Column Load Strength is the ability of the screw shaft to withstand compressive forces. The fundamental limit occurs when a compressive load exceeds the elastic stability of the screw shaft. Exceeding the column load will result in bending and buckling of the screw. This mode of failure can only occur when the screw shaft is in compression and never in tension. R/B/S recommends limiting the maximum compressive load to 80% of the calculated column load strength.

Pc = Maximum Column Load (lbs.)
Dmin = Minor Diameter (root) of Screw (In.)
L = Distance (max.) between load and bearing in compression (inches)
Fe = End Fixity Variable
= .25 for Fixed-Free Support Configuration
= 1.00 for Simple-Simple Configuration
= 2.00 for Fixed-Simple Configuration
= 4.00 for Fixed-Fixed Configuration
Fs = Factor of Safety (80% recommended)

Torque & Power Requirements

Torque & Power Requirements

Drive Torque
Drive Torque is the amount of torque (inch pound) required by the ball screw to move the load. This torque does not take into account any inertial loading required for acceleration.

Td = Drive Torque (Inch pounds)
P = Applied Dynamic Load (LBS)
SL = Lead of Screw (Inches)
µ = Coefficient of Sliding Friction
(=1 if load orientation is vertical)
Eƒƒ = Ball Screw Efficiency (90%)

Coefficient of sliding friction for
non-vertical loading applications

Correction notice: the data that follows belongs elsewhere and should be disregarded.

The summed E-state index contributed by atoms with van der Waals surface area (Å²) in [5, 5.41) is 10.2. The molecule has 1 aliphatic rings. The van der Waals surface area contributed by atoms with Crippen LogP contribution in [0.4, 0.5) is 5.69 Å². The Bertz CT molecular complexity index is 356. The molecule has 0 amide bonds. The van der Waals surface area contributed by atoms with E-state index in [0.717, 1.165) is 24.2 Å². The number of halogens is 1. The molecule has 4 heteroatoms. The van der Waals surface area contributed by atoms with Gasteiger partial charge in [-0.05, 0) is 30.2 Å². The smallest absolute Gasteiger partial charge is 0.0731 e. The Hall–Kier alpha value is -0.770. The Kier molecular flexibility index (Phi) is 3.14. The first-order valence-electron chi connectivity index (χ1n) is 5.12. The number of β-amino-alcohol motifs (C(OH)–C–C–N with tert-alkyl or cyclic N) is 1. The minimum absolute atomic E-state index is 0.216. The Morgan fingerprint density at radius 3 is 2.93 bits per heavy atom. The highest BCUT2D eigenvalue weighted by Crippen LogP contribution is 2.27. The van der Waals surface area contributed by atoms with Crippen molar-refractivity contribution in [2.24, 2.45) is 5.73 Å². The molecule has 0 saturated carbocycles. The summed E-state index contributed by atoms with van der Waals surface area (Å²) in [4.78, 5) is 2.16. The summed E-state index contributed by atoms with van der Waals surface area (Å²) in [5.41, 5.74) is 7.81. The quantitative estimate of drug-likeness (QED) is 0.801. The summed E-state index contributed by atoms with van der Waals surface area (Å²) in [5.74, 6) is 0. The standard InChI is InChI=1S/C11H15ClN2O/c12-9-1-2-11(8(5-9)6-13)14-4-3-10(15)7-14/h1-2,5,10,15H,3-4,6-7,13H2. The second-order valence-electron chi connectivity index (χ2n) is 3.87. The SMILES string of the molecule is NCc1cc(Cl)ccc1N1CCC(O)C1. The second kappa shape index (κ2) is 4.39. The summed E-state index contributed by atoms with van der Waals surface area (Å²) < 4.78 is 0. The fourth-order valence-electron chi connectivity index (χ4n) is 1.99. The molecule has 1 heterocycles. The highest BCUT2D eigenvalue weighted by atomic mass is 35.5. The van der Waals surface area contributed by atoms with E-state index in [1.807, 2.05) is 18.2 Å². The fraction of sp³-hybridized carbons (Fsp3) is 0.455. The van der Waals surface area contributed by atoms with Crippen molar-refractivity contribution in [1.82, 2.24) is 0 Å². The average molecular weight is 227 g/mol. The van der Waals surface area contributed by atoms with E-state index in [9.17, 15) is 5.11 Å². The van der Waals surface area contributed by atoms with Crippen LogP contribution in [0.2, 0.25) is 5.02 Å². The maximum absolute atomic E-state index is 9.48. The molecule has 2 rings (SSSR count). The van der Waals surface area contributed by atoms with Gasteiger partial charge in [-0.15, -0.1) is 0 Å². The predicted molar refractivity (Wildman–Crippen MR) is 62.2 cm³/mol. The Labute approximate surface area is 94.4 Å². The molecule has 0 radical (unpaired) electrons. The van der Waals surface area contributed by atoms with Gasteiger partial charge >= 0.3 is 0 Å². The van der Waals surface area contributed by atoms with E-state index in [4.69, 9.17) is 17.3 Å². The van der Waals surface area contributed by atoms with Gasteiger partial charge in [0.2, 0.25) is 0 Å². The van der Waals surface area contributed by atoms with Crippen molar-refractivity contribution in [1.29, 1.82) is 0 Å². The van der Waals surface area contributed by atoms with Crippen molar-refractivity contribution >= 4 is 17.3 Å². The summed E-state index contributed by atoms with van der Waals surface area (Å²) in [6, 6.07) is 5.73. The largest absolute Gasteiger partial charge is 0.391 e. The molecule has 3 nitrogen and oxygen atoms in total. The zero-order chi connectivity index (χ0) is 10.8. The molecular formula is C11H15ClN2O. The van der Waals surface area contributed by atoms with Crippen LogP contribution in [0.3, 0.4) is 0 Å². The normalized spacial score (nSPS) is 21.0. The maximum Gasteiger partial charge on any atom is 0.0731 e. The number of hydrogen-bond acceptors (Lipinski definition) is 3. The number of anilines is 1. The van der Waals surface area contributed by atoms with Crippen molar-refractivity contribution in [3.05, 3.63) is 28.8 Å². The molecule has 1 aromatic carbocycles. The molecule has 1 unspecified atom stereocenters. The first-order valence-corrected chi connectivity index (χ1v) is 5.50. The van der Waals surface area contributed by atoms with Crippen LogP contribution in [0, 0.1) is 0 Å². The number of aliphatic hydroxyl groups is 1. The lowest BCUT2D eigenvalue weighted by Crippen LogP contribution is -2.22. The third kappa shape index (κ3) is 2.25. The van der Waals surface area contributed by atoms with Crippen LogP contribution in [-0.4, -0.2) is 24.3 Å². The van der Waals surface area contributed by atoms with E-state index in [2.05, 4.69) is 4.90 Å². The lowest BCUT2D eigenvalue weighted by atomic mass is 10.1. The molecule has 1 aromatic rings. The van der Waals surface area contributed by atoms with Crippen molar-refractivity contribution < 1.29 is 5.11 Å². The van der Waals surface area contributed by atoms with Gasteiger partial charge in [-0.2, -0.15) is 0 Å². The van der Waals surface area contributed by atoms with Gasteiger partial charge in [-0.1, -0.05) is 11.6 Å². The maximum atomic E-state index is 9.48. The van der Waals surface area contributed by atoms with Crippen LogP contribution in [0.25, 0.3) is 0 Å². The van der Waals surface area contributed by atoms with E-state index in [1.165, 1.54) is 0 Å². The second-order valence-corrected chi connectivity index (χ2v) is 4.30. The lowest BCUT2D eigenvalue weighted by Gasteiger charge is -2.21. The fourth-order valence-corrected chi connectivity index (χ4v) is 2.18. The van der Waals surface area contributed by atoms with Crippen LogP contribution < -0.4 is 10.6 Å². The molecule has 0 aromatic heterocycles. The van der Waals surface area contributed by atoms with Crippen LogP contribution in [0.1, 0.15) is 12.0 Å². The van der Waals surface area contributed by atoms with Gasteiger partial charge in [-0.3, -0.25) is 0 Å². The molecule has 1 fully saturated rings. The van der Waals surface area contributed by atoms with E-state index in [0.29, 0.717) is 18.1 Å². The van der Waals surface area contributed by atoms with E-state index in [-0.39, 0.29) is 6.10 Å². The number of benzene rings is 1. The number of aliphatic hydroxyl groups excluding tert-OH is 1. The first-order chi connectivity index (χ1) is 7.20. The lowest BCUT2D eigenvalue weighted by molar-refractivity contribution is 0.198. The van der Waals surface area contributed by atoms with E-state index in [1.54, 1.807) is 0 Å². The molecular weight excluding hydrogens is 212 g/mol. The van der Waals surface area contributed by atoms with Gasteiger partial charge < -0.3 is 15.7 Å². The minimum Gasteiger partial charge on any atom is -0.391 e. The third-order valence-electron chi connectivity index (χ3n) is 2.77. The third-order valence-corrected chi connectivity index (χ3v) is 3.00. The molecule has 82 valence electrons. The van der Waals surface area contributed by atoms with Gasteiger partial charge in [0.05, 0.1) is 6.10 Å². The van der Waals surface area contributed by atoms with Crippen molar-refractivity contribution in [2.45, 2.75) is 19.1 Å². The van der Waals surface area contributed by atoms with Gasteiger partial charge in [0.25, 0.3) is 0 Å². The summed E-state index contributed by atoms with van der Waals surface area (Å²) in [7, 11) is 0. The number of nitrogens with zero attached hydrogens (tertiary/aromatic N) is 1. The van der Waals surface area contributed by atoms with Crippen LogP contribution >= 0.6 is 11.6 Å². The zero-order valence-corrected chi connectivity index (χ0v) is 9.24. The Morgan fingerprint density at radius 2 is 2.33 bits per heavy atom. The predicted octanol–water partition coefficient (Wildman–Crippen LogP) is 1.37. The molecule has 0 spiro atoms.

Steel on Steel ~.58
Steel on Steel (greased) ~.15
Aluminum on Steel ~.45
Gibb Ways ~.50
Dove Tail Slides ~.20
Linear Bearing (Ball Bushings) <.001

Frictional coefficients are included for reference purposes only and may vary in accordance with actual operating conditions

Back Drive Torque
The torque produced through the screw shaft by a thrust load on the ball nut. Ball screws can coast or backdrive due to the high efficiency of the mechanism (90%). If back driving is not acceptable, a method to resist the overturning backdriving systemic torque, such as a brake, will be required to hold the load. If backdriving is desired, the lead of the screw should be at least 1/3 of the screw diameter. Ideally the lead should be equal to the screw diameter. This calculated torque is the minimum amount of braking torque to hold the load in position.

Tb = Backdrive Torque (Inch pounds)
Pt = Thrust Load applied to Nut (LBS)
SL = Lead of Screw (Inches)
Eƒƒ = Ball Screw Efficiency (90%)

Preload Torque
The additional torque required to overcome the frictional components of the preload force. This additional torque (inch pounds) needs to be added to the drive torque in order to calculate the required torque for constant velocity.

Tp = Preload Torque (Inch pounds)
Ppl = Preload Setting (LBS)
SL = Lead of Screw (Inches)

Power Requirements
The power (HP) to drive a ball screw assembly is a function of required drive torque and motor R.P.M. Horsepower should be calculated based on the maximum torque required during the stroke or cycle. The highest torques generally are during acceleration due to inertial loading.

Accessories

Accessories

Wiper Kits
Wiper kits are available for all standard ball screw models. The nylon brush wiper is designed to keep large particulates from entering the ball nut. However for harsh environments, the use of boots or bellows to enclose the screw is recommended. Contact Rockford Ball Screw for further information on enclosures.